Inside No 9
Wednesday, BBC Two, 10pm
In the latest episode of Steve Pemberton and Reece Shearsmith’s anthology, Tony Award-winning Britannia actress Sophie Okonedo stars in Nine Lives Kat, a psychological thriller directed by The Savage Eye filmmaker Kieron J Walsh. Okonedo plays hard-as-nails detective inspector, a divorcee and single mum who is determined to crack the case of a missing boy. However, she also has to curb her drinking, juggle her love life and wrestle with her inner demons. And although she doesn’t want help on the case, it turns up anyway.

Eurovision Song Contest Semi-Final 2
Thursday, RTÉ One, 8pm

Brooke Scullion performing on The Late Late Show Eurosong Special in Feburary. Photograph: Andres Poveda
Brooke Scullion performing on The Late Late Show Eurosong Special in Feburary. Photograph: Andres Poveda

My, how times change. Ireland once ruled Eurovision, and we still stand as the country with the most wins. In this century, however, our Eurovision participation has been one humiliation after another, and since the semi-final format was introduced in 2004, we have failed to qualify for the main contest no less than nine times. Will this year be any different? All hopes are pinned on Derry girl Brooke Scullion and her song That’s Rich, to be performed in tonight’s second semi-final live from Turin, Italy. RTÉ heads might be dreaming of the new Dana but, sadly, this dinky-donk electropop tune is so lacking in X factor or wow factor – or even a chorus – it would struggle in a local amateur contest. It’s great that Scullion will get a chance to perform on the world stage, but why is RTÉ sending yet another lamb – or another lovely horse – to the slaughter?

Roisin Murphy’s Big City Plan
Thursday, RTE One, 10.15pm

Roisin Murphy’s Big City Plan
Roisin Murphy’s Big City Plan

You don’t need a telly architect to tell you that Ireland’s cities are fast becoming uninhabitable for humans, as astronomical rents, vulture funds and big hotels smother once-vibrant urban communities. But we might need Roisin Murphy’s vision to find a solution to this seemingly intractable problem. In this documentary, Murphy looks at the stark contrast of dereliction and rampant commercialism that seems to be the hallmark of many Irish cities, as well as at what is really needed to revive our city centres and create sustainable communities with a sense of belonging. She points the finger at neglect, bad planning and a penchant for demolishing the precious heritage and culture of our cities, Murphy also gets out her crystal ball and looks at what’s in store for our urban landscapes if we don’t get to grips with these problems now.

Art That Made Us
Thursday, BBC Two, 9pm

Penry Williams’s Cyfarthfa Ironworks Interior at Night, discussed on Art That Made Us
Penry Williams’s Cyfarthfa Ironworks Interior at Night, discussed on Art That Made Us

The 19th century saw a divide open up between the urban and the rural, forcing artists to respond to the upheaval to lives and the landscape. Icelandic artist Olafur Eliasson reflects on the inspiration of JMW Turner, and we encounter Penry Williams’s attempt to capture the beauty of industry with paintings such as Cyfarthfa Ironworks Interior at Night. Plus, actress Maxine Peake reads from Elizabeth Gaskell’s novel North and South, architect Fiona Sinclair assesses Alexander “Greek” Thomson’s architecture for the people of Glasgow, and artist Jeremy Deller explores William Morris’s drive to bring nature back into Victorian homes.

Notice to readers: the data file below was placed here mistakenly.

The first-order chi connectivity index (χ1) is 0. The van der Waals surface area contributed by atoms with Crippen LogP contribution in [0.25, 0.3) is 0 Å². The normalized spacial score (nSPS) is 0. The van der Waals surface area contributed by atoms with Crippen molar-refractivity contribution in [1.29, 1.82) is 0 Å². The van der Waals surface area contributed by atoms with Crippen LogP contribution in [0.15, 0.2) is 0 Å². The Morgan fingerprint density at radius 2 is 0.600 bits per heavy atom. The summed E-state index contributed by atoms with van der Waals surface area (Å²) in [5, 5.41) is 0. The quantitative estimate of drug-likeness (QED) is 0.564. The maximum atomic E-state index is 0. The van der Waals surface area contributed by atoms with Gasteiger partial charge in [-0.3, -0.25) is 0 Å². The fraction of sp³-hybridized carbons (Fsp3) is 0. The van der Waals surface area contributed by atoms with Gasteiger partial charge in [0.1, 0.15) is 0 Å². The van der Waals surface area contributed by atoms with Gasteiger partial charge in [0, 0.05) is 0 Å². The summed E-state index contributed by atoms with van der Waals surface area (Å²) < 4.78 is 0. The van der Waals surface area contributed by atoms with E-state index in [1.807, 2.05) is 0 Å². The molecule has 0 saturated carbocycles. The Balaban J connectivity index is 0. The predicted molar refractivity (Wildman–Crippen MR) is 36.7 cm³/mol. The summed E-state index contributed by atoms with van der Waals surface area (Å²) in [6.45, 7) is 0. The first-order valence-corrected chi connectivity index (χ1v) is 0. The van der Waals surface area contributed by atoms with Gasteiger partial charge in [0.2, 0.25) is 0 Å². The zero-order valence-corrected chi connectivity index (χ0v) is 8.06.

Great Irish Interiors
Friday, RTÉ One, 8pm

Russborough House in Co Wicklow
Russborough House in Co Wicklow

Great Irish Interiors is back with seven exciting properties. Episode one features Russborough House in Wicklow. There is huge public interest and curiosity in what once lay behind the doors, and within the walls, of the coveted Big House. With these projects, the team aims to give people the chance to physically witness the history of the Irish countryside. We follow the team as they endeavour to return the interiors of these buildings to the condition and style they were in at the height of their glory. With the experts often just working from archives, and very little photographic evidence, they have to be creative, but accurate

Let’s Make a Love Scene
Friday, Channel 4, 10pm

Ellie Taylor, host of Let’s Make a Love Scene
Ellie Taylor, host of Let’s Make a Love Scene

In interviews, most Hollywood actors are at pains to tell us how unsexy it is to film steamy scenes, yet many of them end up falling for their costars. So, could there be something about sharing an intimate moment for the cameras that sparks romance off it? Comedian Ellie Taylor hopes so, as she hosts this two-parter in which a single guy or girl re-enacts three famously sexy scenes from the movies with three complete strangers – and then decides which one he or she wants to go on a real-life date with. First up is beauty therapist Starr, who will re-creates scenes from Fifty Shades of Grey, Ghost and The Notebook with cage fighter Alex, chef Ashley, and finance worker Nick. Starr then gets a chance to watch the scenes back to see who she has the most on-screen chemistry with.

Eurovision: Secrets and Scandals
Friday, Channel 5, 8pm
To get us in the mood for Saturday’s, this documentary reminds us that behind the camp costumes and seemingly nonsensical lyrics lies a competition riven with politics, diva behaviour and controversy. Contributions including Cheryl Baker, Andy Abraham and former host Jan Leeming reveal what happens on and offstage, and there’s a look at why the BBC hasn’t always been an enthusiastic supporter of what is now an annual tradition. It also turns out that moaning that the UK failed to win due to other countries conspiring against us isn’t an entirely new phenomenon: the show explores the explore the murky rumours that Cliff Richard was robbed of his 1968 win by General Franco of Spain.